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- Softball Gear & Equipment
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Swing for the Fences with the Right Equipment
Baseball is commonly known as the National Pastime, but softball is a game that many people play as well, from weekend beer leagues to national collegiate teams. Like many team sports, there are different pieces of equipment that players need to play the game. From bats and balls to cleats and gloves, we have the baseball and softball gear that will have you running the bases with abandon.
It's right there in the name of each of these two sports, so you know the ball plays an integral part in both baseball and softball. Regulation baseballs must be a specific size and weight for use in any sanctioned league play from Little League all the way up to the Major Leagues. Baseballs are around 9 inches in circumference while softballs are typically either 11 inches or 12 inches. However, there are also 14-inch softballs used in some places and Chicagoans typically play with a softball that is 16 inches in circumference.
While nearly all baseballs are white, softballs range between white and off-white, with some also being yellow, orange or other bright colors. Both types of balls are sold separately, but it is a good idea to have several on hand in case any get misplaced. Balls should be hard to the touch even softballs to ensure that they will last a long time.
There is a major difference between the bats used in baseball and the ones used in softball. In softball, nearly if not all bats are alloy (aluminum) or carbon fiber. In baseball, although aluminum is becoming more common, wooden bats are still the primary choice. The bats for both sports range in size and weight is virtually the same, with bat lengths of between 30 and 34 inches being common and weights of no more than 36 ounces. For kids, choose bat sizes between 26 and 30 inches in length. Aluminum bats often have a rubber grip on the handle while wood bats usually have nothing there, although many players add grip tape to their bats to prevent slippage.
The best way to choose a bat is to measure the player from the center of the chest to the tip on the index finger of one hand; measure with the arm sticking straight out from the side. Typically, players up to 3 feet 8 inches tall will want a bat between 27 and 29 inches, a player who is around 5 feet tall will want a bat that is between 30 and 33 inches long, and someone who is more than 5 feet 9 inches tall will need a bat that is more than 33 inches long. When selecting a bat, place it along the side of the player and ensure that the palm of the player's hand can reach the handle. To find the right weight, grasp the bat handle and hold it straight out to the side, parallel to the ground. If the bat can be held for 10 seconds without drooping, it's not too heavy.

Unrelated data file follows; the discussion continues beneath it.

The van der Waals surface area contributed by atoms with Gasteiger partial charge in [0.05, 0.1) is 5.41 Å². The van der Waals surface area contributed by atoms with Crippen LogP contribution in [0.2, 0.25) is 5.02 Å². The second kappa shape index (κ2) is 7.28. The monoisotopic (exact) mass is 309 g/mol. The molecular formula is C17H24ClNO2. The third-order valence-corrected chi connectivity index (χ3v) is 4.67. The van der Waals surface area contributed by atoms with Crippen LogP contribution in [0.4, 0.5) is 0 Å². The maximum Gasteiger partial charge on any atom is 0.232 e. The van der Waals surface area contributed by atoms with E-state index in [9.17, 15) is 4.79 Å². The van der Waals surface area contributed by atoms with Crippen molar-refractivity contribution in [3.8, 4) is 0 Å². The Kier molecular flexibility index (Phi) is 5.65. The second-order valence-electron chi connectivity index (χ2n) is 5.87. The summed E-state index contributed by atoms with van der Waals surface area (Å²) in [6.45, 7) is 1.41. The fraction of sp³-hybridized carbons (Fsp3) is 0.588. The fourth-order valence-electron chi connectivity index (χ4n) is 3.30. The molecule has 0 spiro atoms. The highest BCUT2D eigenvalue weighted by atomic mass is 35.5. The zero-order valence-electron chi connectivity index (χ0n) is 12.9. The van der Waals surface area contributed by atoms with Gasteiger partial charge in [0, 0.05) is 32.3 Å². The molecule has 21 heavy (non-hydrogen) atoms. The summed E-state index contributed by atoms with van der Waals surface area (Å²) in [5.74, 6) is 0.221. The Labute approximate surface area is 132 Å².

There are two kinds of gloves that are used in both baseball and softball: fielding gloves and batting gloves. Fielding gloves are used by the players in the field to catch the ball when hit into the field of play. Fielding gloves are specific to each player's position on the field. For example, second baseman and shortstop gloves tend to be lighter and have smaller pockets so the players can grab the ball out of the glove easier. Outfielder gloves tend to have deeper webbing, aiding players in catching balls hit into the air. Catchers gloves, sometimes called catcher's mitts, are rounder than other gloves and have a lot of added padding for catching pitches thrown by pitchers.
Gloves are available for both left-handed and right-handed players. Fielding gloves are made of leather and require a short breaking-in period before they become comfortable for playing with. There are accessories that you can use to help keep gloves supple, such as neatsfoot oil. Batting gloves are worn by players when batting and help protect the hands and offer better grip. Many batting gloves are made of synthetic materials like nylon and have padding on the palm. Some players wear one glove when batting and some wear them on both hands. There are also what is known as sliding gloves that are worn by players when running the bases. These gloves are slightly lighter and thinner than batting gloves, but offer much of the same protection.
Although players excel by receiving training and practice with other players, they can also get better at the game on their time away from the field. Hitting and swing trainers, batting tees and hitting nets allow players to practice their swing in the backyard or nearby open space without having to chase balls down all day. Hitting and swing trainers are even better because they are all-in-one devices that are adjustable, helping batters hit balls at different levels.
Hitting tees and swing trainers should be placed on level ground in open areas where the batter has plenty of room to swing. Pitching screens and rebounders are terrific ways for pitchers to not only hone their craft, but also get fielding practice at the same time. These should be anchored securely into the ground to withstand hard throws.